"I remember the first time I saw the Rolling Stones. When they came out on the stage, it was like you were getting lifted off your feet. To me, that is what a great horse race does, coming down the stretch."
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Yearling market survives pandemic, but needs a way to thrive in the future...
Buying at a more modest end of the spectrum during the later books was bloodstock agent Davant Latham, who expressed that he had been pleasantly surprised by the results across the board. Latham- who also sold several horses during the earlier books- professed to be among those reaping the benefits of the "buyers market" mentality.
That being said, he admitted that it was difficult to discount the idea that the same market could mean a host of negative repercussions for the idustry as a whole.
"We've been fortunate to have a very good sale, but others have not been so fortunate," said Latham, "I think this is what we expected would happen."
Latham was listed as the buyer on two yearlings through the ring and another via private sale. Total receipts for the agent came to $237,000.
With the Keeneland September sale at an end but with more auctions still to come through the end of the year, Latham said it's important that individuals operating in all facets of the industry approach the market with a critical eye.
"It's a very tough time to be a breeder. That's very bad for our industry overall. We need breeders, and we need them to make enough money not only to survive but to want to continue breeding, I have a couple of people I've been talking to who are going to be looking for mares in November, but they're hoping to take advantage of this situation. We've already seen in a release from The Jockey Club that the projected foal crop for 2021 is set at less than 20,000 for the first time since I think the 1960s. This market further reduces that. We need to think about what the foal crop will be like in 2022. How many people are going to breed that one mare they have that they sold a foal out of for a loss?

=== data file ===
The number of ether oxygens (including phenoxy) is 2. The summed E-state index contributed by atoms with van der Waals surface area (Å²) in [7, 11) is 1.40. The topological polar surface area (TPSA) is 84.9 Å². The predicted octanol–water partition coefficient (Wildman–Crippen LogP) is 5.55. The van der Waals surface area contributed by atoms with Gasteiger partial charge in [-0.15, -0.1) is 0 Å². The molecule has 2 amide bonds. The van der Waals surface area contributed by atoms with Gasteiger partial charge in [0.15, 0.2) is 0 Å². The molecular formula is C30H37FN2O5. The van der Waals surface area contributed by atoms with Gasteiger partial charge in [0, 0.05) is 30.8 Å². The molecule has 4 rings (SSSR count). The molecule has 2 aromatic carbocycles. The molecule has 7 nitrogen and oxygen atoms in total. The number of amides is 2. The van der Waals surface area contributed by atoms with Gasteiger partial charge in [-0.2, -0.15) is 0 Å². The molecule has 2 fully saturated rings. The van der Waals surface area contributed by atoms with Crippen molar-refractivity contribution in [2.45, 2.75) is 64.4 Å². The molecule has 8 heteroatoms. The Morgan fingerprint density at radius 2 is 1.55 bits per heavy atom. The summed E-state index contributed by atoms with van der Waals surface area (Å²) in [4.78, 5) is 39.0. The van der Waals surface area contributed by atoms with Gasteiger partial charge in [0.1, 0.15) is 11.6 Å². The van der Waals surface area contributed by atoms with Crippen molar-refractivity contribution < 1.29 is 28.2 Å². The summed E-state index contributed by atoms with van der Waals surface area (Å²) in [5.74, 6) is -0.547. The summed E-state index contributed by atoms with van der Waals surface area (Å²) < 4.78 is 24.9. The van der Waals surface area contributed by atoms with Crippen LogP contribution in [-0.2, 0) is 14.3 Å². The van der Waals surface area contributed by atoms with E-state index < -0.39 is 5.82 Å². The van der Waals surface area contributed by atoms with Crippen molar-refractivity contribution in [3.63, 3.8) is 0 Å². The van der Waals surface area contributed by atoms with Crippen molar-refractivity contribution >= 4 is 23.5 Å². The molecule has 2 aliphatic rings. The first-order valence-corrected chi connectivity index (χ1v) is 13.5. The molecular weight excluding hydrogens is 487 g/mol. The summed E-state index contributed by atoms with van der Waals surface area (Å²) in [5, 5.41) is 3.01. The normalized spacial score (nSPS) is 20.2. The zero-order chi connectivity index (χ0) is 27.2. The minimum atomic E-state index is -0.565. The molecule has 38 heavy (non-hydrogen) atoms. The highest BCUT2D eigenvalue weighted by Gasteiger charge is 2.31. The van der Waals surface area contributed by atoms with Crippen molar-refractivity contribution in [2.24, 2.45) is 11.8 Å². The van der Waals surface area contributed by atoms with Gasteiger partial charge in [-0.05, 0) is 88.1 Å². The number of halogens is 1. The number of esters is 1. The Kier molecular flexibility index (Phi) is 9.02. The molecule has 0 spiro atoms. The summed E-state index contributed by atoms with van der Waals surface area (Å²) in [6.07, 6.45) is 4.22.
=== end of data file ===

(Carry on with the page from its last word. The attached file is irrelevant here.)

We all depend on each other. I don't care who you are; this impacts your game. I hope that the stallion farms are paying attention to this market and that they will adjust their fees accordingly, or at least throw some kind of rescue net out to breeders because they're the ones that really take the risk. If stallion farms stand stallions, yes, they charge a fee, but the breeder raises the foal and brings that foal to the marketplace. If the big farms don't respond, there won't be breeders and therefore they won't be able to sell seasons. We all have to look at the big picture and think about how important each segment of this industry is to us whether we pinhook, breed, or race."
Until horses live in a laboratory environment, environmental contamination will occur…hich means zero tolerance is impossible. “Zero Tolerance” is a great soundbite, but unrealistic. The recent final disqualifications of Charlatan and Gamine from their Oaklawn victories for minute levels of lidocaine are ridiculous. A lidocaine backpatch could easily be the source of such a tiny amount, as could a simple caslick procedure on a filly or a “no itch” topical ointment.
Let’s also consider the amount of the banned substance in their systems. Charlatan tested positive with 46 picograms of lidocaine and Gamine tested positive with 185 picograms of lidocaine. I don’t know the weight of either horse, but for the sake of simple math, let’s assume they each weigh 1000 pounds: 1000 pounds = 453,592 grams = 453,592,000 milligrams = 453,592,000,000,000,000 picograms. Do we really believe 185 picograms of any substance will have any effect on a 453,592,000,000,000,000 picogram horse?!
I am all for fair competition and am not an apologist for anyone that intentionally cheats or schemes to illegally beat the system–those trainers and vets should be banned for life. But let’s go beyond soundbites for the media (“Zero Tolerance”) and govern racing with realistic rules while pursuing truly effective measures and punishments. Stall cameras, track employed veterinarians, all meds delivered from track-owned pharmacies, etc., are better ways of controlling the delivery system. And of course one national set of rules would help.
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